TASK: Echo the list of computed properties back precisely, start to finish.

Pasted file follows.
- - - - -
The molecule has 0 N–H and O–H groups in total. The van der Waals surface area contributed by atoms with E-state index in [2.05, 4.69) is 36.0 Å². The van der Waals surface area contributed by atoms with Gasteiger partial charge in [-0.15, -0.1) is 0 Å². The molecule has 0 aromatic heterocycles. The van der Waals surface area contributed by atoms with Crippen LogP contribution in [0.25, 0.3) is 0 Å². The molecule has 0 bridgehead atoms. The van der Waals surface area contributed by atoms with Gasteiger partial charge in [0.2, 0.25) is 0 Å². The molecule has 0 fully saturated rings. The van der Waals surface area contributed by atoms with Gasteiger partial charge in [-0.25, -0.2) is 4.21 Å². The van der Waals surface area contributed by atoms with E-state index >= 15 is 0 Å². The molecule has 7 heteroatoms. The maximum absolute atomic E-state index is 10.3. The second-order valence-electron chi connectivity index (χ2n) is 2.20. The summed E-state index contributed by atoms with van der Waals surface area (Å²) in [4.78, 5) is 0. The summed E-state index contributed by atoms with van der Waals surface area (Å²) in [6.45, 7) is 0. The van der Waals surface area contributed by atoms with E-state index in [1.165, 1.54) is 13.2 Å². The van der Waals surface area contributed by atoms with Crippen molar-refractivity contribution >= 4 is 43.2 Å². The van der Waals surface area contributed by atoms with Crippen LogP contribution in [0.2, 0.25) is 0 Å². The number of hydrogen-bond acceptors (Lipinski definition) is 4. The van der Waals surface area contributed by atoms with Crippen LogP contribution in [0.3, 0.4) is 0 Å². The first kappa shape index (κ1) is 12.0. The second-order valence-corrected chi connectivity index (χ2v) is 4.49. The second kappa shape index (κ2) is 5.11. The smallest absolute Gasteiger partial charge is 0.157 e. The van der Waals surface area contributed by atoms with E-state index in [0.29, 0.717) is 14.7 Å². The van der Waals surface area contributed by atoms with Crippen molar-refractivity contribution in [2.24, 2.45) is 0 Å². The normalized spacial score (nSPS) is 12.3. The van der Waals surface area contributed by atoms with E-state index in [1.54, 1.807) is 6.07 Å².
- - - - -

The molecule has 0 N–H and O–H groups in total. The van der Waals surface area contributed by atoms with E-state index in [2.05, 4.69) is 36.0 Å². The van der Waals surface area contributed by atoms with Gasteiger partial charge in [-0.15, -0.1) is 0 Å². The molecule has 0 aromatic heterocycles. The van der Waals surface area contributed by atoms with Crippen LogP contribution in [0.25, 0.3) is 0 Å². The molecule has 0 bridgehead atoms. The van der Waals surface area contributed by atoms with Gasteiger partial charge in [0.2, 0.25) is 0 Å². The molecule has 0 fully saturated rings. The van der Waals surface area contributed by atoms with Gasteiger partial charge in [-0.25, -0.2) is 4.21 Å². The van der Waals surface area contributed by atoms with E-state index >= 15 is 0 Å². The molecule has 7 heteroatoms. The maximum absolute atomic E-state index is 10.3. The second-order valence-electron chi connectivity index (χ2n) is 2.20. The summed E-state index contributed by atoms with van der Waals surface area (Å²) in [4.78, 5) is 0. The summed E-state index contributed by atoms with van der Waals surface area (Å²) in [6.45, 7) is 0. The van der Waals surface area contributed by atoms with E-state index in [1.165, 1.54) is 13.2 Å². The van der Waals surface area contributed by atoms with Crippen molar-refractivity contribution >= 4 is 43.2 Å². The van der Waals surface area contributed by atoms with Crippen LogP contribution in [0.2, 0.25) is 0 Å². The number of hydrogen-bond acceptors (Lipinski definition) is 4. The van der Waals surface area contributed by atoms with Crippen LogP contribution in [0.3, 0.4) is 0 Å². The first kappa shape index (κ1) is 12.0. The second-order valence-corrected chi connectivity index (χ2v) is 4.49. The second kappa shape index (κ2) is 5.11. The smallest absolute Gasteiger partial charge is 0.157 e. The van der Waals surface area contributed by atoms with E-state index in [0.29, 0.717) is 14.7 Å². The van der Waals surface area contributed by atoms with Crippen molar-refractivity contribution in [2.24, 2.45) is 0 Å². The normalized spacial score (nSPS) is 12.3. The van der Waals surface area contributed by atoms with E-state index in [1.54, 1.807) is 6.07 Å².